Welcome to the Healing Haiti + Eagle Brook Mission Blog. We invite you to follow mission team members as they experience what God is doing both through them and in them while in the mission field of Haiti.
'For I was hungry and you gave me something to eat, I was thirsty and you gave me something to drink, I was a stranger and you invited me in, I needed clothes and you clothed me, I was sick and you looked after me, I was in prison and you came to visit me. Truly I tell you, whatever you did for one of the least of these brothers and sisters of mine, you did for me.’
Thursday, July 26, 2012
Hands and Feet of Christ
There was much to see as we toured the old buildings that do not resemble what I think of as a health care facility in US standards. There were two rooms in particular that stay in my mind that I feel like I should share with you.
The first was referred to as an emergency/procedure room by one of the sisters who is a nurse. She has dedicated that past 17 years of her life to this area of Haiti; learning the needs of the residents and how to teach/provide, or assist in finding assistance for their health disparities. I am a nurse by background and could not resist asking about the most difficult procedure that is preformed in the room. The nurse looked at me. She said that it is not a physically difficult procedure, rather emotionally, mentally, and spiritually difficult to remove the rotting eyes of children and adults which is caused by basic vitamin deficiencies. So easily preventable. Vitamins are the biggest need at this facility.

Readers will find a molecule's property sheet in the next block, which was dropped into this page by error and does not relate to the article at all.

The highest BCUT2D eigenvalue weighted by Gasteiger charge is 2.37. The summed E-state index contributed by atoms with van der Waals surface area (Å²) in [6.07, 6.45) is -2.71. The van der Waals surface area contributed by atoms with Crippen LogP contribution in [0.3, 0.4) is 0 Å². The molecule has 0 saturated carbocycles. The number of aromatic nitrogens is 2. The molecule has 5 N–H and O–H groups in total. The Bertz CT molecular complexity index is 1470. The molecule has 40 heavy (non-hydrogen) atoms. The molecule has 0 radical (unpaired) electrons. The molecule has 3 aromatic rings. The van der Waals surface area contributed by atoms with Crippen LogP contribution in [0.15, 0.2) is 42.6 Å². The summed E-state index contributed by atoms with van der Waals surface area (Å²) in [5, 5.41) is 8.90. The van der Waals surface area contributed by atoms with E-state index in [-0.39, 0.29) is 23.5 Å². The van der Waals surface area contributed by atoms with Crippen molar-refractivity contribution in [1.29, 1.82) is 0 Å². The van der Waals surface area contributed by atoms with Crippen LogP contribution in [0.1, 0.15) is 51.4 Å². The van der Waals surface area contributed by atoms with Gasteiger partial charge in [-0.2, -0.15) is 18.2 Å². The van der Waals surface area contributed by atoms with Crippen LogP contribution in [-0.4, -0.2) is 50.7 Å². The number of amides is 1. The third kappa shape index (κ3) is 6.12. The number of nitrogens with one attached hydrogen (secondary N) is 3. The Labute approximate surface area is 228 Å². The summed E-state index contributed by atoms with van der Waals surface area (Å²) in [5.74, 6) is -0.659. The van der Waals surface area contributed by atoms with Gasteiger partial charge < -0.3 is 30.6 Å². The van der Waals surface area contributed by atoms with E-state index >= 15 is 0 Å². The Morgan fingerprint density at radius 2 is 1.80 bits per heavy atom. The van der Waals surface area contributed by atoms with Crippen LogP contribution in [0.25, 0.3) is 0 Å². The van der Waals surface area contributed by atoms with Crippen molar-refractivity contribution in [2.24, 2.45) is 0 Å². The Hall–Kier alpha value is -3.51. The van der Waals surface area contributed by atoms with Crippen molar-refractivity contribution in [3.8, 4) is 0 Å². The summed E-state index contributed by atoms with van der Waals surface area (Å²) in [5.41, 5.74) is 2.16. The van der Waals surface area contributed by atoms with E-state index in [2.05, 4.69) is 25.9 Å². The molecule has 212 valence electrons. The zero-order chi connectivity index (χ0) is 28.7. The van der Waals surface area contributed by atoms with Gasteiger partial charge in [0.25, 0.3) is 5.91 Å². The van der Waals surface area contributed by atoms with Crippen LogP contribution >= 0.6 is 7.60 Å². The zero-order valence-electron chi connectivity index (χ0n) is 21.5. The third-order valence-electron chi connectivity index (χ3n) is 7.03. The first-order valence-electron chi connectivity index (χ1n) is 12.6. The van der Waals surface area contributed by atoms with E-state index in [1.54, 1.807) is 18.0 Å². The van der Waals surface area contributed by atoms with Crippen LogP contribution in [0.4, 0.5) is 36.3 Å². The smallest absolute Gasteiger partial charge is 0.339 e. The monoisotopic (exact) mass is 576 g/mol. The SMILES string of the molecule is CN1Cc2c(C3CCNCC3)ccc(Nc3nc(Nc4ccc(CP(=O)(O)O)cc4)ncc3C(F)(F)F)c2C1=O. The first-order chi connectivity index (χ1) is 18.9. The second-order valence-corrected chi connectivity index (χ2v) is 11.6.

The second room is an intensive care unit for babies and children. No monitors. No IV pumps. Just cots lined up with listless little ones being looked after by caring Haitian women. All of the children struck me. The first I noticed while staring into the room was a small child that whimpered with each effort he made to move his tiny body. The nurses did not know the story of this little boy, only that he was brought in and severely malnourished. His arms, skin attached to bones. His abdomen, grossly protruding. His legs, peeling and swollen. A feeding tube in his nose. This little boy is in such a state of malnourishment that his cells have begun to break down due to lack of protein. The gravitational pull of the fluid that has escaped his breaking down cells led to such severe swelling in his tiny legs that his skin has stretched to maximum capacity and is now breaking and peeling. We were told that this little one has been being treated for a few weeks and is not responding well. The staff continue to pray and care for him to the best of their ability, but there is a high likelihood that his small body will stop fighting to hold on and he will become another that was treated too late.
I couldn't help but feel like I need to do more to help these children and adults. I am a nurse, but do not feel prompted at this time to leave my Minnesota life to live in the hills of Haiti. What's wrong with me? In reality, there is nothing wrong with me not feeling prompted to live in Haiti. It would not be fruitful, nor the intention of God, for everyone with a medical background to live at a health care facility in remote village. God has created us in such diversity that we are all called to be the hands and feet of Christ by using our unique gifts that have been provided through Him. Each of us is called to help those in need in some way... financial backing, supply donation, networking skills, or prayer would help to provide for the Haitian people and are all extremely important.
How thankful I am for the diversity of God's people and that through Him we are each equipped to love and care for one another. The question I now need to ask myself is in what ways has God equipped me to act on behalf of Him to care for those in need and how am I using or possibly wasting His gifts.
Thank you for your prayers, thoughts, support, and time reading this blog.